Revista de prensa | 29/01/2015



Athens distances itself from EU sanctions


Greek Prime Minister Alexis Tsipras distanced himself from the joint declaration of EU heads of state and government on new sanctions against Russia on Tuesday. Greece was not consulted, Tsipras said. The country is using foreign policy to strengthen its hand in debt negotiations, some commentators believe. Others predict that Athens won't maintain its new course on Moscow for long.

Deutschlandfunk - Alemania

Athens endangering EU's unity

The new Greek government complained on Tuesday that it wasn't included in the voting process on sanctions against Russia. The new prime minister's strategy is obvious, the public broadcaster Deutschlandfunk comments: "Tsipras's main goal is no doubt to underline his own importance for the other EU member states. And perhaps he's also hoping to use foreign policy to persuade the Euro Group to make concessions in the upcoming negotiations, the message being: you can't get along without Greece. Tsipras is thus taking a dangerous risk. The unity of the EU against Russia in the Ukraine crisis is one of the Union's biggest political successes in years. The prime minister is recklessly jeopardising that achievement." (28/01/2015)

Lidové noviny - La República Checa

Tsipras makes Putin big winner of elections

Vladimir Putin should be jubilant over new Greek Prime Minister Alexis Tsipras's opposition to tougher sanctions for Russia, the conservative daily Lidové noviny observes and speculates on the reasons for Athens' stance: "Greece could be trying to secure a better starting position for itself in the negotiations over debt relief. Sources in Brussels say that Athens might agree to the sanctions if Germany backs down on the debt issue. Debts and sanctions may not be directly connected but they can influence each other. The pro-Russian stance of the Greek government is not so surprising on the basis of earlier statements by Tsipras. That's why the magazine Foreign Policy described Putin as the 'big winner in Greece's elections'. Only a few hours after being sworn in as prime minister Tsipras spoke to the Russian ambassador to Athens, who presented him with a congratulatory telegram from Putin." (29/01/2015)

Helsingin Sanomat - Finlandia

Athens betraying common values

EU accession candidates are subject to close scrutiny and must openly espouse Europe's values. But what to do when a EU member suddenly steps out of line, the liberal daily Helsingen Sanomat asks: "Greece has put the basic values of the EU up for discussion table. The Union has taken on members that share its values and goals. Close attention is paid to who is eligible. But what to do when values change in countries that are already members? A government that shares the EU's basic values should not openly question the fact that Russia's actions must be condemned. ... Nevertheless the government led by Syriza seems to be doing just that. The EU system is vulnerable because a single country can block an agreement at a meeting of foreign ministers." (29/01/2015)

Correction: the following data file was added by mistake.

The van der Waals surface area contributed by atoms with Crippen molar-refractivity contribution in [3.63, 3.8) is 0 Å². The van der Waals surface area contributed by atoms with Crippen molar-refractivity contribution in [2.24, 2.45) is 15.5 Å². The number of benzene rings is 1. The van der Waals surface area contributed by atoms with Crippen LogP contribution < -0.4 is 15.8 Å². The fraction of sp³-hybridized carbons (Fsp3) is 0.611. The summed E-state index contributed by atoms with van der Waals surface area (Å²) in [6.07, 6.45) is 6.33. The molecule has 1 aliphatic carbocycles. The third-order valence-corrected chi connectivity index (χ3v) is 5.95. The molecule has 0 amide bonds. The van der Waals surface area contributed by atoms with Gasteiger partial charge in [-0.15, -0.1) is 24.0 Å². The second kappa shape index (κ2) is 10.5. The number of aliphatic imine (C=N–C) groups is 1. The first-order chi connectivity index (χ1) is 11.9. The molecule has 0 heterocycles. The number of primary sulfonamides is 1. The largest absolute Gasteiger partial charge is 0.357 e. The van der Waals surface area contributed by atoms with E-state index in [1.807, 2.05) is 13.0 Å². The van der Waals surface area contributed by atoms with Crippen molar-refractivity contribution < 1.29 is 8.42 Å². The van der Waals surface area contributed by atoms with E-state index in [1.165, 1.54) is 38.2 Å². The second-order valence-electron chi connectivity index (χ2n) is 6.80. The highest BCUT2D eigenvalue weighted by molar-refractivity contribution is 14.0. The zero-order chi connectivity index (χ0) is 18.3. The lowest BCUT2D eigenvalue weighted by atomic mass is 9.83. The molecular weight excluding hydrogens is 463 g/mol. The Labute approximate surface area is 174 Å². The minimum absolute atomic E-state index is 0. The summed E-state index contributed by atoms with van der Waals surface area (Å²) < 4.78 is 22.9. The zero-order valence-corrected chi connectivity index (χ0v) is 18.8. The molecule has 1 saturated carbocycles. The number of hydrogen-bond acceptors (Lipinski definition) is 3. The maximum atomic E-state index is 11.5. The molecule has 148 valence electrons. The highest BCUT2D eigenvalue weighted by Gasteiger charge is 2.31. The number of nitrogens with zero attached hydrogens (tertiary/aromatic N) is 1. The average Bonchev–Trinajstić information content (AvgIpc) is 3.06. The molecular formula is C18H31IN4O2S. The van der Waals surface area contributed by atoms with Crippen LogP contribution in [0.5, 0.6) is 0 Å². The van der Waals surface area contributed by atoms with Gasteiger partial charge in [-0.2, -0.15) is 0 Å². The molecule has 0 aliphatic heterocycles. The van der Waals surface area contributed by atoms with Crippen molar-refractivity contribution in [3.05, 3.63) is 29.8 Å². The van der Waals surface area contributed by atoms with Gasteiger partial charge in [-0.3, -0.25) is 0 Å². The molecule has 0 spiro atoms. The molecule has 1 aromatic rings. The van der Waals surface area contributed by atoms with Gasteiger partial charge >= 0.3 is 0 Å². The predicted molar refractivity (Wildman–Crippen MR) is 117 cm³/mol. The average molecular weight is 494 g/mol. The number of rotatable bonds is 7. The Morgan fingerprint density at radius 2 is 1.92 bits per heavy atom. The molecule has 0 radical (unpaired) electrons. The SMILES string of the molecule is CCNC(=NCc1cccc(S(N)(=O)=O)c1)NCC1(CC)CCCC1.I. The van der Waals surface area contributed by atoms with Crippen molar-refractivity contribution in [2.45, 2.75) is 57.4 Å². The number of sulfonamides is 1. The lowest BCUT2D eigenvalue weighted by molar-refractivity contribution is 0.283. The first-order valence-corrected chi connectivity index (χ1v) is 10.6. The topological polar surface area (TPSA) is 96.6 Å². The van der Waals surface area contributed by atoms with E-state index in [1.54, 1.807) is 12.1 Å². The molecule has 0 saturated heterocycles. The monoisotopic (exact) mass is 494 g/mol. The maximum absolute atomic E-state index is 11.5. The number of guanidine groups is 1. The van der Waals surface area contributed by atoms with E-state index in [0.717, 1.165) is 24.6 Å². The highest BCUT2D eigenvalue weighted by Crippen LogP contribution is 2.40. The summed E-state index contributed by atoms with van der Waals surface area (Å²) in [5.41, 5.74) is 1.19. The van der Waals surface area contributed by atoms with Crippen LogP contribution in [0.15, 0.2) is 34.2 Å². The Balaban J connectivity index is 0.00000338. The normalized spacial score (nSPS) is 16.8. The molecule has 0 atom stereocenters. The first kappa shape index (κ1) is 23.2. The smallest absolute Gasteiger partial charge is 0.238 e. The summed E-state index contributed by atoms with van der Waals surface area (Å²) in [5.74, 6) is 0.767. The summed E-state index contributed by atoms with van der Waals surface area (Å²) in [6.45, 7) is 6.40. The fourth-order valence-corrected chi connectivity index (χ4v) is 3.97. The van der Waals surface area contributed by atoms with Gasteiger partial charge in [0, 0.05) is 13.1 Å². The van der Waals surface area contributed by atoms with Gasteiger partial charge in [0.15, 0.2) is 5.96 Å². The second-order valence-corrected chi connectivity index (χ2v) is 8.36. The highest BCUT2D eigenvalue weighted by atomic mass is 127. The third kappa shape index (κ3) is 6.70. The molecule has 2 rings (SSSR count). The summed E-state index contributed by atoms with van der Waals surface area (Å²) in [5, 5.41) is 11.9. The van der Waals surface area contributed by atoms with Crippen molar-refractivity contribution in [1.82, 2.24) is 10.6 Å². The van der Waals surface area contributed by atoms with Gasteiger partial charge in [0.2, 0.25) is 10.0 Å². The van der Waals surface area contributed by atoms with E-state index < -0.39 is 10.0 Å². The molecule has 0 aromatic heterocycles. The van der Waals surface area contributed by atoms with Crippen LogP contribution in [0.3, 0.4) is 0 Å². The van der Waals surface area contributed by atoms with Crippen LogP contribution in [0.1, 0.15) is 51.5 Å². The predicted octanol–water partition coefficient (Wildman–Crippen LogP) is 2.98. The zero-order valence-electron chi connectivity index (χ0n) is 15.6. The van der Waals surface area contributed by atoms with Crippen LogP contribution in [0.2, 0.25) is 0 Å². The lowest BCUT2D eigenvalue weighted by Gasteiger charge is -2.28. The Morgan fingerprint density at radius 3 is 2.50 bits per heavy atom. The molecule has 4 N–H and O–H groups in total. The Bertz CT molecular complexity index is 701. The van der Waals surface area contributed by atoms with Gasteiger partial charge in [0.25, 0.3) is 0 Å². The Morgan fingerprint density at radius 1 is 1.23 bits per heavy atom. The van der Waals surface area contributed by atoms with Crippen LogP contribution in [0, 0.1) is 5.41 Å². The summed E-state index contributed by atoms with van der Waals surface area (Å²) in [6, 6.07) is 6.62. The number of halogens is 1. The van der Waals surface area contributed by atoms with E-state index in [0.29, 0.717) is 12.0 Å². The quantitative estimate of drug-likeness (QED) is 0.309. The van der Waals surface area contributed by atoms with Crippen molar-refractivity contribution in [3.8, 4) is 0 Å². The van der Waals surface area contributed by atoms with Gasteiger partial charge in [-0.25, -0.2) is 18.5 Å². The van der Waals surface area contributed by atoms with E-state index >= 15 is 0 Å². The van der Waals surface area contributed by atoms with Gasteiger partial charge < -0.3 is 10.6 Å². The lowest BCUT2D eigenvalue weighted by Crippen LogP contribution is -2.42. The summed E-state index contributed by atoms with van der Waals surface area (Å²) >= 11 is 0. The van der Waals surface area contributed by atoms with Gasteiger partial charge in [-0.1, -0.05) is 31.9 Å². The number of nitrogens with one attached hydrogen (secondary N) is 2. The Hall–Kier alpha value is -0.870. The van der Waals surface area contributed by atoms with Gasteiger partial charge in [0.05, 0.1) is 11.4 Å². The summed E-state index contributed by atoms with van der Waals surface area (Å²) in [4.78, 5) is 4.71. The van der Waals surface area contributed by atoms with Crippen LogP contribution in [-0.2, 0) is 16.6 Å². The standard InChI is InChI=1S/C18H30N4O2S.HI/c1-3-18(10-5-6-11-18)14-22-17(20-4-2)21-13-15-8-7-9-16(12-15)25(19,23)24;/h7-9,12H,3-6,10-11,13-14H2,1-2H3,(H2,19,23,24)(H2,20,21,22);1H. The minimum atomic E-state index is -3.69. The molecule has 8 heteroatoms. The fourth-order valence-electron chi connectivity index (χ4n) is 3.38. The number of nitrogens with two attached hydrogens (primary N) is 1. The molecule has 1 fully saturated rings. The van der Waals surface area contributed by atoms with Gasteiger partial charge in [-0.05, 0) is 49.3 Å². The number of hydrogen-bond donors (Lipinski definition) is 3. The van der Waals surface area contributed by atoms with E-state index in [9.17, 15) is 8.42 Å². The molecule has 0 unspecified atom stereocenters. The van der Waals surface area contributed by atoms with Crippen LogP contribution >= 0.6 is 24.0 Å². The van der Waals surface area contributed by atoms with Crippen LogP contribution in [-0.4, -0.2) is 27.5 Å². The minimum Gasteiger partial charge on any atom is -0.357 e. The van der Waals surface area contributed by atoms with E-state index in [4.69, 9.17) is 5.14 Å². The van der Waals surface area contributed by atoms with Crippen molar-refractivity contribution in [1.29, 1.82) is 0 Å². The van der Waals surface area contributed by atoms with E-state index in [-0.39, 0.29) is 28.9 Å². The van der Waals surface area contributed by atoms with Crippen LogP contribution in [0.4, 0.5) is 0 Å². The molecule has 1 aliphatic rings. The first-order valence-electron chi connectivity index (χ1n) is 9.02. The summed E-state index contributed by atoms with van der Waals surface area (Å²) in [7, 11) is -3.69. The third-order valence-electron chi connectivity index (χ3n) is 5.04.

Dennik N - Eslovaquia

Moscow can't save Greece either

Alexis Tsipras is much more open than other European politicians in adopting a pro-Russian stance but sooner or later he will feel the consequences, the daily Dennik N predicts: "Unlike Viktor Orbán, Robert Fico and Miloš Zeman,Tsipras has enough backing from his voters to be able to openly do what others only say behind the scenes without taking any action. Many of our Central European politicians are not in a position to clearly say who is the aggressor in Ukraine and who bears the responsibility for the victims of the conflict. In the Czech Republic, Hungary, and also in Slovakia to a certain extent, distrust of Russia is so deep-rooted that pro-Russian politicians are forced to be coy about their support for Putin. But in the end Tsipras will face the same problem as his Central European colleagues: Russia can't replace Western investments. It doesn't have enough money to subsidise its clientele." (29/01/2015)


Die Zeit - Alemania

Ukrainians also increasingly radicalised

The EU leaders already threatened new sanctions against Russia on Tuesday on the grounds that Moscow is increasingly backing the pro-Russian rebels in eastern Ukraine. This assessment should not make us blind to the fact that the war is also radicalising Ukrainian society, the liberal weekly Die Zeit warns: "There is a lot of patriotism and a new sense of solidarity, but also a growing brutality. Volunteers are coming back from the front in eastern Ukraine traumatised and angry. Ukrainian president Petro Poroshenko is still pushing for negotiations, but the hardliners who refuse to give up Donbass are growing louder. ... This is Ukraine's dilemma: the worse the situation in the east gets, the bigger the losses, and the louder the hardliners and troublemakers get. Without decisive help from Europe Ukraine won't be able to escape this dilemma. That would be Putin's real victory, and it can still be prevented." (29/01/2015)

The Independent - Gran Bretaña